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Amnesty for war criminals

US President Donald Trump recently issued a presidential pardon for four Black Water military contractors. In September 2007, while escorting a military convoy the contractor opened fire on civilians in the Nisour Square area of Baghdad. The firm stated that they were engaged by hostiles but the witness’ accounts fly in the face of these claims of the firms.

Nicholas Slatten, Paul Alvin Slough, Evan Shawn Liberty and Dustin Laurent Heard, the four Black Water associates were convicted after a long judicial process. Nicholas Slatten was sentenced to life in prison without parole; the other three members were charged with voluntary manslaughter, attempted manslaughter among others, and were required to serve up to 15 years of prison time.

The presidential pardon has been condemned by critics and human rights organisations in strong words. The director for Human Rights Watch in Washington stated that “this pardon is an insult to the justice system and to the victims…”.

It could be the last favor Trump would be able to give to his long-time supporter and friend, Erik Prince. This was not the first time Trump undermined his own judicial system and military command. Members of a US Seal Team, one of the world’s most elite operators, testified against their Master Chief Gallagher. He was accused of stabbing a young prisoner with a knife, shooting unarmed civilians, taking pictures with the corpse, and forcing his juniors to cover-up for him. Gallagher was charged with only one offense, but Trump came to his rescue and criticised the US Naval chief Richard Spencer for mishandling the situation, forcing him to resign. Gallagher was given impunity, later retired with full honor and benefits.

Similarly, Lt Clint Lorance from the US army and Major Mathew Golsteyn from US Army Special Forces were charged with second-degree murder, obstruction of justice among other charges. Mathew Golsteyn even confessed to his crime in a CIA job application and publicly on Fox News but received a remission before his court-martial hearing.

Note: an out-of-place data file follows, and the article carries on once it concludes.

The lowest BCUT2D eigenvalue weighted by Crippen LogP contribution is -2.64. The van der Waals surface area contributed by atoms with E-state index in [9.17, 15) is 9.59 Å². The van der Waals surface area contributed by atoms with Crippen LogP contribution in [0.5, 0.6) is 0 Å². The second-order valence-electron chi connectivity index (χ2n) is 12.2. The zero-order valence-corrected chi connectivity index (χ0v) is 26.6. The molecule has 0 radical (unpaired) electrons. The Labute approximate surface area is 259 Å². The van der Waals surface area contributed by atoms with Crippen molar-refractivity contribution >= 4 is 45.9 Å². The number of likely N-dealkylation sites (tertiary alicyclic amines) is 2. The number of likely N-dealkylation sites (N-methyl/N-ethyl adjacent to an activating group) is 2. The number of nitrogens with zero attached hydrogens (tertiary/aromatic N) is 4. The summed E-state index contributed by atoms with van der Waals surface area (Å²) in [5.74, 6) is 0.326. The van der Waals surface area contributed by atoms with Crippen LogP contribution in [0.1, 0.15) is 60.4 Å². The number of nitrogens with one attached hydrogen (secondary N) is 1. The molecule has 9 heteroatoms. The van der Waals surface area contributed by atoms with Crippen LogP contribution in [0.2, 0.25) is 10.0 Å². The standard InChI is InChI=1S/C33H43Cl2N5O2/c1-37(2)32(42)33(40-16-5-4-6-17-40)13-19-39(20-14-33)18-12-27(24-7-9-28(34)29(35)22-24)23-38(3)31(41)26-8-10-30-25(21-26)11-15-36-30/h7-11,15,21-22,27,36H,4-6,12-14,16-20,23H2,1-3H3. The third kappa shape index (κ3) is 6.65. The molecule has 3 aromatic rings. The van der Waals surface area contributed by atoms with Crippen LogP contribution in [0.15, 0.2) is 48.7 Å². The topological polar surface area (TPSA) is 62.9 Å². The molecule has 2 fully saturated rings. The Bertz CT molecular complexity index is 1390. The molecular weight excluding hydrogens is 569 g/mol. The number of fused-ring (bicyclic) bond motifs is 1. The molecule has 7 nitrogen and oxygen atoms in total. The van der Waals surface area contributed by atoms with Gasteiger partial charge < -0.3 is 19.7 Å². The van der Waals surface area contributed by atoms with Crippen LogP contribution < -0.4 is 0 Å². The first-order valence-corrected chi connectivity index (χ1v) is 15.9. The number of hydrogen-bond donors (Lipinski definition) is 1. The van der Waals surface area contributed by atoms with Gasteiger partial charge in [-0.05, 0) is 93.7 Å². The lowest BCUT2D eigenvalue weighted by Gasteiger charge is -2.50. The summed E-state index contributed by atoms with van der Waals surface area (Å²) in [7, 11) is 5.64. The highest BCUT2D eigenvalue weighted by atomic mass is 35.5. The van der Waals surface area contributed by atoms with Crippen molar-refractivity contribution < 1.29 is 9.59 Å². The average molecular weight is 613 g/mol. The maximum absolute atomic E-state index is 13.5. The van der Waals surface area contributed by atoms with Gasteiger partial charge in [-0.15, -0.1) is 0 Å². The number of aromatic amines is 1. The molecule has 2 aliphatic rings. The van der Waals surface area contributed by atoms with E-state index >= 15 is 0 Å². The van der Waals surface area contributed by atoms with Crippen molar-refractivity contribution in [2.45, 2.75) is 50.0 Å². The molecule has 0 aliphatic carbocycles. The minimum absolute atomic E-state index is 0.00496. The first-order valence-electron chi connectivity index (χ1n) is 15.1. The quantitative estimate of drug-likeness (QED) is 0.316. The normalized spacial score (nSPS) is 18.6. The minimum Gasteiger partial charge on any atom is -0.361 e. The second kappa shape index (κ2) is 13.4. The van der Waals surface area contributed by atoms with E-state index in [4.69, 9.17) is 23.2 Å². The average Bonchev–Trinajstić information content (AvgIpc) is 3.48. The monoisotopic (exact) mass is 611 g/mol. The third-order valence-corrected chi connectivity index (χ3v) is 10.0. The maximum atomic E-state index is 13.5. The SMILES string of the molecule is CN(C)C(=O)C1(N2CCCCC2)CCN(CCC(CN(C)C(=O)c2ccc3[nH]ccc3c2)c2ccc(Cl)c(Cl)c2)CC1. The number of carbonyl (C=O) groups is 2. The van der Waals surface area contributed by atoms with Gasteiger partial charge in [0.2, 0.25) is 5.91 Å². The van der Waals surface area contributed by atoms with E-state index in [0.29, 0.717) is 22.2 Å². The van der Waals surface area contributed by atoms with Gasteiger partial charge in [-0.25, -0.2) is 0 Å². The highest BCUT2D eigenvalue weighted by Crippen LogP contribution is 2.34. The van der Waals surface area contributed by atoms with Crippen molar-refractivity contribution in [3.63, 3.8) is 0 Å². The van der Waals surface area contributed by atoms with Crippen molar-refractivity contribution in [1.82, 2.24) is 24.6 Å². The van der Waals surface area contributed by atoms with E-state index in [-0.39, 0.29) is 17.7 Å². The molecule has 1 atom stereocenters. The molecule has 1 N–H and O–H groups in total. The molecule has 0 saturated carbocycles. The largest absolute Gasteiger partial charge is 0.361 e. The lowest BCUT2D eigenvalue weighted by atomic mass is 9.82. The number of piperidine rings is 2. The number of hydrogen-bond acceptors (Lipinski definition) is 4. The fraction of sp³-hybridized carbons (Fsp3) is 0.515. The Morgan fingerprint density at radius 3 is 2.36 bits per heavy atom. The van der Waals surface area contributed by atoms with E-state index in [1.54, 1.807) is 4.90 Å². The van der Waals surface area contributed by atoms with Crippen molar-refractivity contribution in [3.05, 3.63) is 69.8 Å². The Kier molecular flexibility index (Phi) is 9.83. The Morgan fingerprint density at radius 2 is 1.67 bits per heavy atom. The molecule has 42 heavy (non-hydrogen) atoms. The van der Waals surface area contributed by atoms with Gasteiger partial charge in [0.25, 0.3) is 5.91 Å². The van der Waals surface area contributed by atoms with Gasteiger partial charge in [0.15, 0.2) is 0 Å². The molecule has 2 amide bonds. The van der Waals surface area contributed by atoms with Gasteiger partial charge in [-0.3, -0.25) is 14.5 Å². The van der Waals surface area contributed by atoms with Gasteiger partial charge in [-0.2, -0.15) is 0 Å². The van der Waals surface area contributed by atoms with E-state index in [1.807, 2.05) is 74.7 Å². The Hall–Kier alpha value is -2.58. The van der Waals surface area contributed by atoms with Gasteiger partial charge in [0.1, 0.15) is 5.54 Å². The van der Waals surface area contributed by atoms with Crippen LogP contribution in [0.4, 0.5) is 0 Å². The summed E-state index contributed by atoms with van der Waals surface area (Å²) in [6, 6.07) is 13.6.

The governmental cover-up of war crimes is not limited to the US. The British government launched Operation Northmoor in 2014 to investigate the killings of 52 civilians by their SAS members. It was suspected that members of the SAS committed war crimes during their time in Afghanistan. However, the government discontinued the operation even before the detectives could gather enough evidence – hence, nobody was prosecuted.

Recently, the Australian government confessed that some of their SAS members committed heinous war crimes during their posting in Afghanistan. The Brereton report uncovered that some SAS members killed civilians and displayed extremely immoral behavior. According to a video shared by ABC News, a soldier can be seen pointing his gun at an unarmed civilian in the fields who had prayer beads in his hands before the soldier shot him multiple times in the face.

It was reported that a ritual called blooding was adopted where new recruits were forced to kill prisoners as their first kill. Some soldiers drank beer in the prosthetic legs from dead bodies. Although such members have been identified and issued legal notices, some are demanding that their commanding officers should also be prosecuted along with these soldiers.

The act of issuing a pardon to a person who killed innocent civilians and was convicted by the court means issuing a license-to-kill to murderers and war criminals. It gives a message that they can do whatever they want and, in the end, they will find someone in high places who will present them with amnesties. Such imprudent actions on the part of Western governments will encourage war criminals. Instead of harvesting peace, these forces have sowed seeds of hatred among local people with their unjustified killing.

Such acts by demagogues like Trump fuel anger and hatred against foreign forces. After decades of bloodshed, both Iraq and Afghanistan are in ruins with no peace in sight. These crimes were indeed committed by a handful of soldiers, but it is also true that when these soldiers were painting the walls with the blood of innocent men, women and children, they were oppressors much like the Taliban or ISIS.

Shah Fahad, "Amnesty for war criminals," The News. 2021-01-11.
Keywords: Political science , War crimes , Judicial system , Human rights , Nicholas Slatten , Paul Alvin Slough , Evan Shawn , Donald Trump , America , Iraq , Afghanistan